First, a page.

As a consumer, measuring quality is usually second nature. You can look at a restaurant or a handbag or a pair of shoes and almost immediately decide whether it's a quality product or not. Perception is reality in many cases. But while it's often easy for the consumer to measure quality, it's a much harder job for the provider of a product or service to figure out what to measure in order to know whether they're providing a quality product, and sadly many organizations who try hard to measure and improve their quality fall short of the mark.
Why must we measure quality in home care?
People who refer and purchase home care services are likely to do it based on either measurable quality or perceived quality of the organization providing the care. As such, organizations with higher quality will get more referrals and this makes it very important.
How should we measure the quality of our home care organizations?
This is not a simple answer, but if you're going to do one and only one thing to try to determine what to measure, ask your prospective customers and referral sources. Here's the proposed script - "We really want to be your service provider [or the organization you're most likely to refer to]. What can we do to become your choice?" Notice that we never used quality in our question, but don't worry, you'll get the right answer. Just by asking the question, you'll set your agency apart. Your prospective customer or referral source will think "Wow - these guys care about what's important to me", and often times you'll be surprised by how much useful information you'll get by asking. Here are some potential answers:
- "Since I live far away and mom's memory isn't what it used to be, I want an agency who'll let me know how mom's doing"
- "I'm really not sure if we can afford home care"
- "I've spoken to three agencies so far and I'm not sure how to tell who will provide the best care for my dad"
- "We're so busy in here that we need to refer to contract agencies who will simplify our work load"
- "My biggest worry is to make sure that mom doesn't fall again"
- "We need to refer to the agency that is least likely to result in a readmission"
- "I need to see what my two sisters think. It's a hard decision"
- "I need to meet the caregiver to determine whether she'll be a good fit for mom"
Based on these answers, you get a strong insight into the top concerns of that client. Then you can focus on that concern both in your response to this client, and possibly by improving your agency's service in that area. Note that by asking this question regularly and discussing it with your staff you build a knowledge of the primary "quality criteria" sought by your clients and referral sources, and you keep your staff focused on what's important to your customers.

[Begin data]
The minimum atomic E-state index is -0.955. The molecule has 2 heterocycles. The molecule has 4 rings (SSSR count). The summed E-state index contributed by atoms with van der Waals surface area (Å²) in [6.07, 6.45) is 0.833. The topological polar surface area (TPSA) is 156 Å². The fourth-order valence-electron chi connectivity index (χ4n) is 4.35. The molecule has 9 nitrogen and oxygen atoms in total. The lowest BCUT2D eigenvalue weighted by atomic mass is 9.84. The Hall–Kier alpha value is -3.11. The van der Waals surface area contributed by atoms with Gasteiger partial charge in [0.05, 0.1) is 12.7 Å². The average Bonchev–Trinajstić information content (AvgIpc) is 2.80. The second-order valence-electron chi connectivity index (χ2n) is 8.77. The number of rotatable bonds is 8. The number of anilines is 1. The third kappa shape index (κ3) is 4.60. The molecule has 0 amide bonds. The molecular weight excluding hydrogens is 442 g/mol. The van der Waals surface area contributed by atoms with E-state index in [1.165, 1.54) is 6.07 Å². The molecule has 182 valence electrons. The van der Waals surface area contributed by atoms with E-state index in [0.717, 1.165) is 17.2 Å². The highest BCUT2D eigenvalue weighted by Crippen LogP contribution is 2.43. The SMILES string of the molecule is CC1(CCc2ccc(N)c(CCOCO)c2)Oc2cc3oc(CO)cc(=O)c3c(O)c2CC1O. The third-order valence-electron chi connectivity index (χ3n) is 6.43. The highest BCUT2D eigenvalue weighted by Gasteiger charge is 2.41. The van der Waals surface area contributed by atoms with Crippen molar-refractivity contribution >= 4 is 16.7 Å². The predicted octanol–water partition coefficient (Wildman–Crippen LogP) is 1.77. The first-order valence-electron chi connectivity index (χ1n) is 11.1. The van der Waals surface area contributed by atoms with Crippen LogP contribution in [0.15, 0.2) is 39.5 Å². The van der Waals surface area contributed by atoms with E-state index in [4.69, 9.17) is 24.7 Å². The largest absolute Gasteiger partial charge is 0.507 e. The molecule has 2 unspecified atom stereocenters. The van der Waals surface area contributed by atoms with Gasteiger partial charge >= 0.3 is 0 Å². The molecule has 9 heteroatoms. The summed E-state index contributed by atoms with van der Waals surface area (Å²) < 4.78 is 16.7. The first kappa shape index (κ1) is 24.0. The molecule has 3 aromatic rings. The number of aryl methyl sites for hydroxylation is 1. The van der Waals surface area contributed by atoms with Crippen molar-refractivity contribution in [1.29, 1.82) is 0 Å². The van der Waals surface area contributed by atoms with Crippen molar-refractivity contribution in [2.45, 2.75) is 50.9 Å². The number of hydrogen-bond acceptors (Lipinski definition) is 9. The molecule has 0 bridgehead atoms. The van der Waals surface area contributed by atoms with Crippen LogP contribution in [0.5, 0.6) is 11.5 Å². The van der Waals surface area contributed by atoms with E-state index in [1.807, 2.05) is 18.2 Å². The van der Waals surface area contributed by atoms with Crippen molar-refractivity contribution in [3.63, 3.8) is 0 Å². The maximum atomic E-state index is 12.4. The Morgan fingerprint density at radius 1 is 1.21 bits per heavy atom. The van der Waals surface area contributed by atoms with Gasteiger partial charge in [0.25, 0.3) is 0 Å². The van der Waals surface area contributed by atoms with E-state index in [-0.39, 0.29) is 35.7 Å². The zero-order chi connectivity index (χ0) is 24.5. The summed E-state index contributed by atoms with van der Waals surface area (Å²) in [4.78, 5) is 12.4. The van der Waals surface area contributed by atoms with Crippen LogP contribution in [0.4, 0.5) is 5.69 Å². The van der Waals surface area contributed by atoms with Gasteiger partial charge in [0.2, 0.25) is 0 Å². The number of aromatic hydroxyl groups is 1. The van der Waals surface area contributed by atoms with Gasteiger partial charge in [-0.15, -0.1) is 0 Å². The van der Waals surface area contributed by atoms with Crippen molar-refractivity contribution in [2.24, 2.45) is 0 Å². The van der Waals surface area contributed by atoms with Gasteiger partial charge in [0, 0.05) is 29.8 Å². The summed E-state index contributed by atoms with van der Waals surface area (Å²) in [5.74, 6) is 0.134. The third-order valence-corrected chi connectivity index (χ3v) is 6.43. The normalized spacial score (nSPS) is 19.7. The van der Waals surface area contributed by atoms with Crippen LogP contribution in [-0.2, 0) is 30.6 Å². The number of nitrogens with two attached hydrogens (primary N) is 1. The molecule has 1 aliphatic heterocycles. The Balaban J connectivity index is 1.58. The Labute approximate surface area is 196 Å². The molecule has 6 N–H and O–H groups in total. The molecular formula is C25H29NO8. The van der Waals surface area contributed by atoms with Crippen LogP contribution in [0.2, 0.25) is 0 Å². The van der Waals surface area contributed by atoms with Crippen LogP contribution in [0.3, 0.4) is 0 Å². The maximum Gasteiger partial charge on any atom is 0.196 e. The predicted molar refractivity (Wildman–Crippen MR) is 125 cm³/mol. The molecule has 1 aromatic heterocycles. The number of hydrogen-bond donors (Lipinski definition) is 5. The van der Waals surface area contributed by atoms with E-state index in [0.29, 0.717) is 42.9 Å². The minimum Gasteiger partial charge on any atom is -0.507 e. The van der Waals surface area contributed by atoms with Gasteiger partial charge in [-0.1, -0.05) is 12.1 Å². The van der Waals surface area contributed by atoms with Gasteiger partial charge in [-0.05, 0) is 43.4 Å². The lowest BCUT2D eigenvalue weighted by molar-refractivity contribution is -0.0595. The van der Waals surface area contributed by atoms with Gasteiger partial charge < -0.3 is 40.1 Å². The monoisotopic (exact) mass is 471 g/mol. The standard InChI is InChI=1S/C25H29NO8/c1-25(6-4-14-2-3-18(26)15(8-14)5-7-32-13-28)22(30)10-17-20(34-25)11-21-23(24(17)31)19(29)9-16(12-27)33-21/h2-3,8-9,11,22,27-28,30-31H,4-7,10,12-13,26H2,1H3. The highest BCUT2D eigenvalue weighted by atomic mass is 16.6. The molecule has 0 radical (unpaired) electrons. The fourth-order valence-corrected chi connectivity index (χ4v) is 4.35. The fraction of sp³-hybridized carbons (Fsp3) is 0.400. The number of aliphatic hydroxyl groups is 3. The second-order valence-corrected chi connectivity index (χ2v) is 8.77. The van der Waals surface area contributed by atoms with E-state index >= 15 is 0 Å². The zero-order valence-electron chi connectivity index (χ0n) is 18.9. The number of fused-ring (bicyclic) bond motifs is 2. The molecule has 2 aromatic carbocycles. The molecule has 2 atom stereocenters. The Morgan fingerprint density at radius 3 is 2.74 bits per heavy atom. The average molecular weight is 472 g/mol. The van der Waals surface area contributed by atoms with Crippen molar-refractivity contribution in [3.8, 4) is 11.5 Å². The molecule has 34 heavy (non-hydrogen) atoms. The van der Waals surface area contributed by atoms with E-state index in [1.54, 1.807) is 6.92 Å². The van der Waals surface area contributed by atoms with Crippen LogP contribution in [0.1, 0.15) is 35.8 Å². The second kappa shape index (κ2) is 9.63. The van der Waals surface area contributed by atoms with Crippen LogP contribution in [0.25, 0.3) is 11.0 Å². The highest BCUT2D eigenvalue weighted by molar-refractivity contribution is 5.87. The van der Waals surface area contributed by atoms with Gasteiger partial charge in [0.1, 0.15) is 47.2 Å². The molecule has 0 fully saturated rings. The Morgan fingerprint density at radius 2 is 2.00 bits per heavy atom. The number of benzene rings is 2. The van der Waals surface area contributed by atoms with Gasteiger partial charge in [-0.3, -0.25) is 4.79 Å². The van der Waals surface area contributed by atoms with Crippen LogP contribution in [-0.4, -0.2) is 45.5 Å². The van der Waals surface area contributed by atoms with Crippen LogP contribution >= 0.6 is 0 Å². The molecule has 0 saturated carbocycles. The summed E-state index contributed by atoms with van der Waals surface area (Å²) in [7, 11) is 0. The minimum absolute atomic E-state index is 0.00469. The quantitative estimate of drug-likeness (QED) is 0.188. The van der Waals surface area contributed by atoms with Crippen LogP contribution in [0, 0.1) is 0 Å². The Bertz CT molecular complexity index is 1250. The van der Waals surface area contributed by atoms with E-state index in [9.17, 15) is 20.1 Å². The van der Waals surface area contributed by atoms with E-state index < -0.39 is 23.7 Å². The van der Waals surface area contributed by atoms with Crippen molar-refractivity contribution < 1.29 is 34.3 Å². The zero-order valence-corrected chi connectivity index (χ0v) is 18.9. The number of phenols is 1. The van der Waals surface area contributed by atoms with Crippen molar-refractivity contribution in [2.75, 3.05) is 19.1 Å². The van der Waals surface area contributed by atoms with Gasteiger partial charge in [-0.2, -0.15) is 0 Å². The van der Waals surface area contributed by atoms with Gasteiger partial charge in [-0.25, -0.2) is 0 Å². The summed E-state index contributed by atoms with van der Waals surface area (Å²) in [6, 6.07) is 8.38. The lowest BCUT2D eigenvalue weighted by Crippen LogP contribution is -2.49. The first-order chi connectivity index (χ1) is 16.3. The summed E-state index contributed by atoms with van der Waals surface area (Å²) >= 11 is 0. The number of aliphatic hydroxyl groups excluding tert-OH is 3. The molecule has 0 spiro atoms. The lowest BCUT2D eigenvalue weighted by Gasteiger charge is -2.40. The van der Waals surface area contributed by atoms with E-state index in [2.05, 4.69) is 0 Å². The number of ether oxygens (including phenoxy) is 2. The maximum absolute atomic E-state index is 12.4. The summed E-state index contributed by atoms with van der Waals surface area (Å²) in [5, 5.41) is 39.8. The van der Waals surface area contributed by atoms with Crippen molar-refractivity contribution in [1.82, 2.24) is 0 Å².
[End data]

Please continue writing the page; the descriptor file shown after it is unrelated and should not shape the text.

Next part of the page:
First impressions matter a lot!
Never forget that in almost all cases, the person looking for care is likely to have a list of potential providers. Maybe it came from the hospital discharge planner, or maybe from a google search, but that first phone call into your agency can have a big impact on whether you'll be successful. Since Ankota provides software for home care agencies I call them often and I get a wide variety of responses, including some of the following:
- A pleasant live voice asking how they can help me.
- A recording for a long time followed by a person in India picking up.
- An immediate answer followed by please hold
- A recording telling me hours of operation (essentially telling me to call back tomorrow)
- A recording telling me that my call is important and that I can leave a message or press a number for immediate assistance
- A grouchy harried sounding receptionist
Based on these, which agency(s) would you want to take care of your mom?
For Home Health Nursing, the key measure is reduced readmissions
While most of this post has focused on the general parameters of quality perceived by clients and referral sources, home health agencies need to realize that it will soon become more about outcomes as measured by reduced readmissions. CMS will soon begin penalizing hospitals with higher readmission rates by holding back a portion of their payments if their rate of readmission falls below average. So if you're a home health agency, you should be doing "rounds", focusing on your readmission risks, measuring and publishing readmission rates. Let's face it, some agencies get referrals because they're easy to deal with and nice, but these referrals are in serious jeopardy if other agencies can show that they'll lower readmissions.
Hospice Agencies with Great Quality
As a final note, I've heard some of the most glowing and positive reviews in the home care industry given to hospice agencies that took care of a loved one as they passed away. The reason that I point this out is to show that quality of care ultimately has to do with care and not always with the outcome.
What are you doing to provide quality home care?
Ankota provides software to improve the delivery of care outside the hospital. Today Ankota services home health, private duty care, DME Delivery, RT, Physical Therapy and Home Infusion organizations, and is interested in helping to efficiently manage other forms of care. To learn more, please visit www.ankota.com or contact Ankota